Rte. 35 ends at the Columbia River. Jump onto I-84 heading west, until you see the signs for the scenic route, which will take you back to Portland.
You can stop briefly to check out the Bridge of the Gods, which crosses over into Washington. The name comes from a landslide, that blocked the Columbia River some 1,000 years ago. The dam gave Native Americans a way to cross the river, and since it was created naturally, they named it the Bridge of the Gods.
Pressure from the river eventually washed away that natural dam, but the modern manmade structure kept the ancient name.
The Columbia River Gorge is home to the greatest concentration of waterfalls in the Pacific Northwest. It’s easy to visit them, thanks to a tiny two lane road, designed specifically for scenic drives. The Historic Columbia River Highway is a narrow two lane alternative to I-84, which passes by one scenic wonder after another.
Once you exit the interstate, heading west, the first falls you’ll find is Horsetail Falls: a tall, narrow waterfall, just a stone’s throw from the edge of the road.
This section of old US 30 was designed to complement the natural beauty of the area. Take a look at the concrete bridge above… arched concrete walls like this one line the entire route.
The next attraction you’ll reach isn’t a waterfall, it’s a narrow gorge. To experience it, you’ll have to climb over a huge log jam at the mouth of the gorge, which can be treacherous.
Once you’ve made it to the other side of the log jam, you can continue easily up the gorge, for as far as you’d like. Expect to get your feet wet though, since there’s very little dry ground.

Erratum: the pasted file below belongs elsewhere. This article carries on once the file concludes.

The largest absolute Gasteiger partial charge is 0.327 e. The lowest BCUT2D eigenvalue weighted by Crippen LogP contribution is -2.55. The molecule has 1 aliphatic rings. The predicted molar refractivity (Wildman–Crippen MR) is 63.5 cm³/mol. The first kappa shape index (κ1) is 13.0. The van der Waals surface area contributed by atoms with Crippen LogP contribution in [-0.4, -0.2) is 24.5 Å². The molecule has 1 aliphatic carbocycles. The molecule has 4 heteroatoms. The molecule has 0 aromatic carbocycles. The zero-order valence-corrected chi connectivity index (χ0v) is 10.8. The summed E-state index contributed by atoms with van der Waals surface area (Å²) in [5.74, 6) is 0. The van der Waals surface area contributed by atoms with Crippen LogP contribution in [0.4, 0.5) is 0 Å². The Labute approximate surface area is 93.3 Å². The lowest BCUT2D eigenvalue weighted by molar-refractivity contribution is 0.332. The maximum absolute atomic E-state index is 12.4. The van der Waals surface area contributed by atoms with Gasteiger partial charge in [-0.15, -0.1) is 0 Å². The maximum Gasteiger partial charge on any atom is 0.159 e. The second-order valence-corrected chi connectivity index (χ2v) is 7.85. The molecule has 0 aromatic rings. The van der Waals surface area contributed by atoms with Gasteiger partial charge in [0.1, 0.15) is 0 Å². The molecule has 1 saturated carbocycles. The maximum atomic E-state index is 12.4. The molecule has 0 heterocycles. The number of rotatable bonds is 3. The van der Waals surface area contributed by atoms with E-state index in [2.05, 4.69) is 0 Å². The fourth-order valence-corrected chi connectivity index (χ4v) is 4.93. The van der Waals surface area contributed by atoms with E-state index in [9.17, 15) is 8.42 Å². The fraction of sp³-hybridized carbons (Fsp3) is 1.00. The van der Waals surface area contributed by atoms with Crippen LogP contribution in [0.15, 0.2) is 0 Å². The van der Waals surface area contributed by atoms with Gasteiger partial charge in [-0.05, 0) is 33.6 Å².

Here’s a closer look at the log jam you must climb over, to enter the gorge. It’s especially dangerous once your feet are wet, since the moisture makes the weathered logs slippery. If you fall, you’ll find yourself wedged between the logs, so if you’re not up to the challenge, don’t tackle it.
The most impressive of the Columbia River Gorge waterfalls is Multnomah Falls. The tall stream drops behind a concrete foot bridge onto a middle step, then over another cascade, down to street level.
A short but steep .25 mile trip takes you up to the foot bridge. From there, you can continue your climb to the top of the falls.
Continuing westward, the next falls you’ll encounter is Wahkeena Falls. From the lower viewpoint, you don’t have a good view of the best part of the falls. For that, you’ll need to climb another trail.
Like Multnomah Falls, a small concrete foot bridge also spans Wahkeena Falls. The view from the bridge is much better than from below.
Unlike the other paths to waterfalls along the Historic Columbia River Highway which take you uphill, you must go down a slope to view Latourell Falls. From the parking area, the path drops down to the base of the waterfall, then eventually loops back to the road.
The lower section of Latourell Falls is a narrow stream falling nearly 250 feet over a sheer face of volcanic rock. You can also take the trail to the upper portion of the falls, which plunges nearly 100 feet.
If you’re adventurous and surefooted, you could walk underneath and behind the falls. You have to leave the path, though, and the rocks all around the base of the waterfall are coated with a mossy, slimy substance, that makes standing upright almost impossible.
I ventured about halfway around for this shot of the falls, then decided it too risky to go any farther.
Crown Point may indeed be the crowning jewel along the Columbia River Scenic Highway. The road winds its way up to, then curves around, this lofty perch above the river. Right in the middle, there’s an old visitor’s center, which was in the middle of remodeling during my visit in September, 2004. I think that’s why I didn’t take a picture of it.
Above is the view looking back east.
Stonework along the side of the road.
West of here, the Columbia River Gorge isn’t as deep. Portland isn’t far away.
From here, I jumped back on I-84, then I-205 North, which leads to I-5.
Note: This trip was first published in 2004.